result is the same.)

In the view:

<%=
case MONKEY_ONE
when Monkey
  "a monkey"
else
  "not a monkey"
end
%>

With cache_classes = true (i.e., production), we get "a monkey" every
time we hit the page, as expected.

With cache_classes = false (i.e., development), we get "a monkey" the
first time we hit the page, and "not a monkey" on subsequent requests.
This occurs whether or not we apply Tom Lea's patch.

So, the question is, if it's impossible for us to tweak development
reloading so that we can get "a monkey" every time we hit the page, is
it okay to get one result the first time you hit the page, and a
different result on subsequent requests?

Or would it be better to get "a monkey" on the first request, and a
"ZombieClassError" when you reloaded the page?

У Няд, 09/11/2008 у 15:21 -0800, Geoff B піша:

With cache_classes = false (i.e., development), we get "a monkey" the
first time we hit the page, and "not a monkey" on subsequent requests.
This occurs whether or not we apply Tom Lea's patch.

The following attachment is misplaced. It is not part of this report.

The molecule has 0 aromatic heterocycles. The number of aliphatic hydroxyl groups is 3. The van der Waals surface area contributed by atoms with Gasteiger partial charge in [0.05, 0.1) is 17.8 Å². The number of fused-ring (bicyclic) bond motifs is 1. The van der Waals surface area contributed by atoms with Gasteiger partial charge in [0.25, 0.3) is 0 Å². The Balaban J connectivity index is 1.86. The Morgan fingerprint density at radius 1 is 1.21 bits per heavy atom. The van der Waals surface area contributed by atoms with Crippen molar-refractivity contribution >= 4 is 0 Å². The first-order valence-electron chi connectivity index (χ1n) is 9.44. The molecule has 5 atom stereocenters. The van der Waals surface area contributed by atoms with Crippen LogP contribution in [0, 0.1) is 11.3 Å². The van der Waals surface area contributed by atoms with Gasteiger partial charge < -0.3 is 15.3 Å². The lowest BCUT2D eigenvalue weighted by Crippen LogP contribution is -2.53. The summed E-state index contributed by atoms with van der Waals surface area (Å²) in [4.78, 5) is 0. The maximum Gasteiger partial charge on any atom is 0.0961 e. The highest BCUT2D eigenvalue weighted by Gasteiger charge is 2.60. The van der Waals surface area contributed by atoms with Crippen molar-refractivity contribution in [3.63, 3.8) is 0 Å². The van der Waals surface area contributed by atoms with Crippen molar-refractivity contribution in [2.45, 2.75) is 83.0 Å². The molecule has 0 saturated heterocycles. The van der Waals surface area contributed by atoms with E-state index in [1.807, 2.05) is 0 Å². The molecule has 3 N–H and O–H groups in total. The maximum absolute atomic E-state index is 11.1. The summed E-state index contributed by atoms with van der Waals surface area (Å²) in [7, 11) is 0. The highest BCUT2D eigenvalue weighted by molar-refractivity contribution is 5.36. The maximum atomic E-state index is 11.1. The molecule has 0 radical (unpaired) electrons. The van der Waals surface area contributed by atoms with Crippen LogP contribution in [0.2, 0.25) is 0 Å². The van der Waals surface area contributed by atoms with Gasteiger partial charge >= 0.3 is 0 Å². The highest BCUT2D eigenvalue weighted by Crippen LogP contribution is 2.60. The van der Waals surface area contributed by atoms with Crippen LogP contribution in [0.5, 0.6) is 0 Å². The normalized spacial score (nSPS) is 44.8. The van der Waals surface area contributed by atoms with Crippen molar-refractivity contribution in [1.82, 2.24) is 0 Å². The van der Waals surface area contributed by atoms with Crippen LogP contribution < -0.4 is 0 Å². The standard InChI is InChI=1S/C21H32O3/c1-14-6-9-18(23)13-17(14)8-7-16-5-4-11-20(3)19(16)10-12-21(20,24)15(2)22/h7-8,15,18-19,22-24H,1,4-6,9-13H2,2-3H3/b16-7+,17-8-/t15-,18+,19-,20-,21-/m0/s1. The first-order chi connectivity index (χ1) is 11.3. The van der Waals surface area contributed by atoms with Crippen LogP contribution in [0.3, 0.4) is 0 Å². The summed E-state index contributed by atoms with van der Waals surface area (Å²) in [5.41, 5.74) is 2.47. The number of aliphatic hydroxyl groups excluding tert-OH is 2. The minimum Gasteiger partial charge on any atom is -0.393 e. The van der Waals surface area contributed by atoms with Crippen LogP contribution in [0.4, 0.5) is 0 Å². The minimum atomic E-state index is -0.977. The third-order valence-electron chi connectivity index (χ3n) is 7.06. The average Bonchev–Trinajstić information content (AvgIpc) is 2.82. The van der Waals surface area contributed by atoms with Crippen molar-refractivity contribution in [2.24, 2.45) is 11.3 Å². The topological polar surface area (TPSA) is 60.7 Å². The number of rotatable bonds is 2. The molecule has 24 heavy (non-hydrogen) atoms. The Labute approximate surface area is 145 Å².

We can ease the pain of running such code in development by not
reloading all classes after each request. But reloading only changed
classes or reloading all classes if something has changed. There were a
plugin which tried to reload only changed clasess. It didn't work for
us. So I created (and haven't published yet) a simpler solution which
reloads everything only if anything has changed. We can put this code
into rails.

Also we can ease development pain for such cases by restaring whole
process instead of reloading classes. CGI should work fine here for
example. Doing it other way seems non-trivial, because new process will
need to inherit connected socked from old process but nothing else.

The key here is that they do behave as expected in production. There
is nothing inherently wrong about keeping instances between requests.
It works, and it works well, just not with the odd behaviour unique to
AR.

This will not affect production users unless you have cache_classes off.
If you do your performance will be awful as all these constants get
removed and redefined every request.

Is there a reason you have cache_classes set like that?

The same reload behaviour described in previous posts effects any